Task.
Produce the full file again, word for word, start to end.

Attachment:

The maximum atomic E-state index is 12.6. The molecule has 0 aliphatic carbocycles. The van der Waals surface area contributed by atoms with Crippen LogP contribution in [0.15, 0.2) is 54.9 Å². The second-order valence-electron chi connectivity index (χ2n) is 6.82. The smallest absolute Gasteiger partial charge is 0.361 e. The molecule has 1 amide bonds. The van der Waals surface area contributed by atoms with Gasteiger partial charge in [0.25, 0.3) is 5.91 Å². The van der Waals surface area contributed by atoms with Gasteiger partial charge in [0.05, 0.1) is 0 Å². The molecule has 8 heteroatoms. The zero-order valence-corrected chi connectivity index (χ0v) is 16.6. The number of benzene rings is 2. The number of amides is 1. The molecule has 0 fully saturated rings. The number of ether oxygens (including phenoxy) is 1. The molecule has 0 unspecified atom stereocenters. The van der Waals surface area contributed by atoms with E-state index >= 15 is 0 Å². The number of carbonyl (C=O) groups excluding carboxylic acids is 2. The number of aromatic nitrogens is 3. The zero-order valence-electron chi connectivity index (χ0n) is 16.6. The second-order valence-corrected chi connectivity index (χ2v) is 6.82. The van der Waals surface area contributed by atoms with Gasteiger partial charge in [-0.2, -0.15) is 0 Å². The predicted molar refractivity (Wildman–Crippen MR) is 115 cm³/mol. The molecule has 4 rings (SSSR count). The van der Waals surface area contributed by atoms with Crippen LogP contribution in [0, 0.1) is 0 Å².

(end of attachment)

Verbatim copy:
The maximum atomic E-state index is 12.6. The molecule has 0 aliphatic carbocycles. The van der Waals surface area contributed by atoms with Crippen LogP contribution in [0.15, 0.2) is 54.9 Å². The second-order valence-electron chi connectivity index (χ2n) is 6.82. The smallest absolute Gasteiger partial charge is 0.361 e. The molecule has 1 amide bonds. The van der Waals surface area contributed by atoms with Gasteiger partial charge in [0.25, 0.3) is 5.91 Å². The van der Waals surface area contributed by atoms with Gasteiger partial charge in [0.05, 0.1) is 0 Å². The molecule has 8 heteroatoms. The zero-order valence-corrected chi connectivity index (χ0v) is 16.6. The number of benzene rings is 2. The number of amides is 1. The molecule has 0 fully saturated rings. The number of ether oxygens (including phenoxy) is 1. The molecule has 0 unspecified atom stereocenters. The van der Waals surface area contributed by atoms with E-state index >= 15 is 0 Å². The number of carbonyl (C=O) groups excluding carboxylic acids is 2. The number of aromatic nitrogens is 3. The zero-order valence-electron chi connectivity index (χ0n) is 16.6. The second-order valence-corrected chi connectivity index (χ2v) is 6.82. The van der Waals surface area contributed by atoms with Gasteiger partial charge in [-0.2, -0.15) is 0 Å². The predicted molar refractivity (Wildman–Crippen MR) is 115 cm³/mol. The molecule has 4 rings (SSSR count). The van der Waals surface area contributed by atoms with Crippen LogP contribution in [0, 0.1) is 0 Å².